We’re only two days away from The Boulder Modern Home Tour and we couldn’t be more excited! After doing a few tours throughout Colorado, we love everything the state has to offer so I’m sure this weekend will be no exception. Don’t forget, you still have time to purchase tickets for this weekend at the discounted price of $25. Get them while you can! If you miss the deadline of Friday at 8pm, tickets will be available for sale at all the homes on the tour for $30 on Saturday.
For this week’s feature, we wanted to try something a bit new. Usually for the feature before a tour, we give our readers a sneak peek at what they can expect on the tour that weekend. However, this week, we wanted to focus on something else that means a lot to us at Modern Home Tours. As most of our readers know, it’s important to us to try and partner with a nonprofit in the cities with host tours in. Boulder is no exception. We stumbled across an incredible organization that we’re very honored to partner with: Engineers Without Borders – University of Colorado Boulder Chapter. I was lucky enough to speak with Doug Winter, the Outreach Coordinator for the chapter. I told him we’d love to share the message and mission of his organization as well as some personal experiences he’s had with them and he was delighted to share.
“Engineers Without Borders (EWB-USA) is a non-profit organization whose mission is to support community-driven development programs across the globe. Each chapter of EWB-USA collaborates with local partners to design and implement sustainable engineering projects and coordinate community outreach activities. Engineers Without Borders engenders responsible student leaders through transformative experiences in project planning, design, and construction in the developing world.
Engineers Without Borders currently has more than 250 chapters working in 45 countries around the globe, but the first chapter was founded at the University of Colorado in 2002. The CU chapter is comprised of three programs; one working in Peru, another in Rwanda, and a third in Nepal. Each team is run entirely by students at CU, with the ongoing support of numerous professional mentors.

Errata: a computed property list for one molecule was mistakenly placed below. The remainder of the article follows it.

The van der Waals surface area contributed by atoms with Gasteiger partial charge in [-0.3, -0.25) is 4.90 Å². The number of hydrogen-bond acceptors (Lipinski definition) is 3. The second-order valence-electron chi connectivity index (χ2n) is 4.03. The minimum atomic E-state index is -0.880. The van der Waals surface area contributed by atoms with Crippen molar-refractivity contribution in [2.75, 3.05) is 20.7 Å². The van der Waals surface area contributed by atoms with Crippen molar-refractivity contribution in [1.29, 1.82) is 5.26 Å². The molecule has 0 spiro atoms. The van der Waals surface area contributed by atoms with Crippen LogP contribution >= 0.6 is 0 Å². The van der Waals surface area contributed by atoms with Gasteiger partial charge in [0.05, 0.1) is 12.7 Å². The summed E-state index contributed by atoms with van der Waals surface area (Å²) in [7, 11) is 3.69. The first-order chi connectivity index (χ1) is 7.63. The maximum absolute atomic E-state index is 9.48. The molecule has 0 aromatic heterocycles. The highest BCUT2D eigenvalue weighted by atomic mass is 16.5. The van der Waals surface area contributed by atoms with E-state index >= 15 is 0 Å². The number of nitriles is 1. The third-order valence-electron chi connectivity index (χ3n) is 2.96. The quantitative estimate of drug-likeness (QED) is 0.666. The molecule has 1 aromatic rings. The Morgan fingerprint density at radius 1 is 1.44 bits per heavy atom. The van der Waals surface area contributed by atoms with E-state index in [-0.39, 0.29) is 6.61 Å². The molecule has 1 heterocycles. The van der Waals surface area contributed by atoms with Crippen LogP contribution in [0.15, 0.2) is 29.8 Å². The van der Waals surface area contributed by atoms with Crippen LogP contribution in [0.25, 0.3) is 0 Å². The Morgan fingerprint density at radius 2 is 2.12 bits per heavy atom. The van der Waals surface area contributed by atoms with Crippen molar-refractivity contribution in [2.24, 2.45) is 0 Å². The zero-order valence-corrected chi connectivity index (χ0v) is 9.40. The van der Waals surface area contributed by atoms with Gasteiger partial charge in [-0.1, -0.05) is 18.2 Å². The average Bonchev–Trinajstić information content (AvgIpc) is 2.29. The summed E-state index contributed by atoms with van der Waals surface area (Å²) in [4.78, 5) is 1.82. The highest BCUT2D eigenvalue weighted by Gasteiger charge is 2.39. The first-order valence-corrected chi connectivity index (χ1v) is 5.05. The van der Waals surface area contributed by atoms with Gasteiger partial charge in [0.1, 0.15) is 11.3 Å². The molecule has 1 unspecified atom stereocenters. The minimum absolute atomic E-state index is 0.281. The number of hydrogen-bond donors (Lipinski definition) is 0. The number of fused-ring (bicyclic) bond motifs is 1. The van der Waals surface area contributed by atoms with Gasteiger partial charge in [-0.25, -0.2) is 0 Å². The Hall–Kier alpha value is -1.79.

The Peru program recently completed a multi-year project designed to bring clean drinking water from a spring high in the Andes Mountains to a community in the valley below. Students are monitoring that project while beginning a new project in a nearby community. The Rwanda program is embarking on a long-term project to construct new facilities for an orphanage, including a school and dormitories. The Nepal program has undertaken various projects in the past six years to assist a community in rural Nepal to improve their drinking water supply. Each of the teams at the University of Colorado is fully engaged in their host communities; we strive to provide robust engineering solutions alongside relevant educational programs, all with local support.
For the past decade, our chapter has continuously supported sustainable community development programs around the world. As a team we have achieved many of our goals, and we have learned invaluable lessons from our failures. We impart a sense of local ownership in each of our projects, and we work relentlessly to ensure that our projects meet the needs of the communities we work in. Engineers Without Borders is unique because we are firmly grounded on the principle that long-term success can only be achieved with full local buy-in; we work with, not for, each of our host communities.
I have been involved in EWB at the University of Colorado for three years. During that time, I have helped with engineering design, fundraising, chapter organization, and numerous other functions. In the winter of 2010 I travelled to Ilam, Nepal to help construct a passive wastewater treatment system for a public hospital. My favorite memory of that trip was shoveling gravel into burlap sacks while singing songs with the local workers. Shoveling gravel was not the enjoyable part—what made an impression on me was the devotion that those workers showed to the project. Although participating in EWB involves a lot of hard work, the reward of seeing a community excited about sustainable development is well worth the effort.”
We at Modern Home Tours extend a special thanks to David and to all of the members of Engineers Without Borders for all they do to help make the world that much better. To learn more about the efforts of Engineers Without Borders – UC Boulder and to get more details on what they do, head over to their website here.